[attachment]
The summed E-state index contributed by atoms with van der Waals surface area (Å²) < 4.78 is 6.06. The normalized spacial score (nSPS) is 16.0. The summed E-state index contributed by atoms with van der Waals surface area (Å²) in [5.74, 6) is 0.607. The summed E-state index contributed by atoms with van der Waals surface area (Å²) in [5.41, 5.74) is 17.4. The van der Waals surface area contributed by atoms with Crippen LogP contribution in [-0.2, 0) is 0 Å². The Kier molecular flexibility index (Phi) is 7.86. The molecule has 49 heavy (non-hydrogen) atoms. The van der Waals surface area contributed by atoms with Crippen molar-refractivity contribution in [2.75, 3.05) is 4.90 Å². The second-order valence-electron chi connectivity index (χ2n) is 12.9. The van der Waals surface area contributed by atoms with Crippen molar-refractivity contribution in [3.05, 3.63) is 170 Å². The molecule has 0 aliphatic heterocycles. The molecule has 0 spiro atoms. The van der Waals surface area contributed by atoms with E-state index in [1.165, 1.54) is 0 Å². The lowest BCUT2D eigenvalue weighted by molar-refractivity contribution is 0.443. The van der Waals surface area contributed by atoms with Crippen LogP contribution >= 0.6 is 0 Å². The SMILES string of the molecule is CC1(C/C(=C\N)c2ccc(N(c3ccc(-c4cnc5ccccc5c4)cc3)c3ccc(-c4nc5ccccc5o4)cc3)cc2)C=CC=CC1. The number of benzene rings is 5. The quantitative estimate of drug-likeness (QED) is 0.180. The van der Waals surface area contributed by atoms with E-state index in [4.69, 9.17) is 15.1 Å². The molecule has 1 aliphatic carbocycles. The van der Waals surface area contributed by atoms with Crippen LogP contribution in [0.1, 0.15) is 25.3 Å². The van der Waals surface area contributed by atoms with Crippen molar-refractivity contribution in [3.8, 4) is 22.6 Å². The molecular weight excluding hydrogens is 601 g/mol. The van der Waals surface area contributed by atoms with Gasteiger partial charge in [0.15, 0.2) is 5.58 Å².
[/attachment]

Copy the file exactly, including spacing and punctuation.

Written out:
The summed E-state index contributed by atoms with van der Waals surface area (Å²) < 4.78 is 6.06. The normalized spacial score (nSPS) is 16.0. The summed E-state index contributed by atoms with van der Waals surface area (Å²) in [5.74, 6) is 0.607. The summed E-state index contributed by atoms with van der Waals surface area (Å²) in [5.41, 5.74) is 17.4. The van der Waals surface area contributed by atoms with Crippen LogP contribution in [-0.2, 0) is 0 Å². The Kier molecular flexibility index (Phi) is 7.86. The molecule has 49 heavy (non-hydrogen) atoms. The van der Waals surface area contributed by atoms with Crippen molar-refractivity contribution in [2.75, 3.05) is 4.90 Å². The second-order valence-electron chi connectivity index (χ2n) is 12.9. The van der Waals surface area contributed by atoms with Crippen molar-refractivity contribution in [3.05, 3.63) is 170 Å². The molecule has 0 aliphatic heterocycles. The molecule has 0 spiro atoms. The van der Waals surface area contributed by atoms with E-state index in [1.165, 1.54) is 0 Å². The lowest BCUT2D eigenvalue weighted by molar-refractivity contribution is 0.443. The van der Waals surface area contributed by atoms with Crippen LogP contribution >= 0.6 is 0 Å². The SMILES string of the molecule is CC1(C/C(=C\N)c2ccc(N(c3ccc(-c4cnc5ccccc5c4)cc3)c3ccc(-c4nc5ccccc5o4)cc3)cc2)C=CC=CC1. The number of benzene rings is 5. The quantitative estimate of drug-likeness (QED) is 0.180. The van der Waals surface area contributed by atoms with E-state index in [4.69, 9.17) is 15.1 Å². The molecule has 1 aliphatic carbocycles. The van der Waals surface area contributed by atoms with Crippen LogP contribution in [0.1, 0.15) is 25.3 Å². The van der Waals surface area contributed by atoms with Crippen molar-refractivity contribution in [3.8, 4) is 22.6 Å². The molecular weight excluding hydrogens is 601 g/mol. The van der Waals surface area contributed by atoms with Gasteiger partial charge in [0.15, 0.2) is 5.58 Å².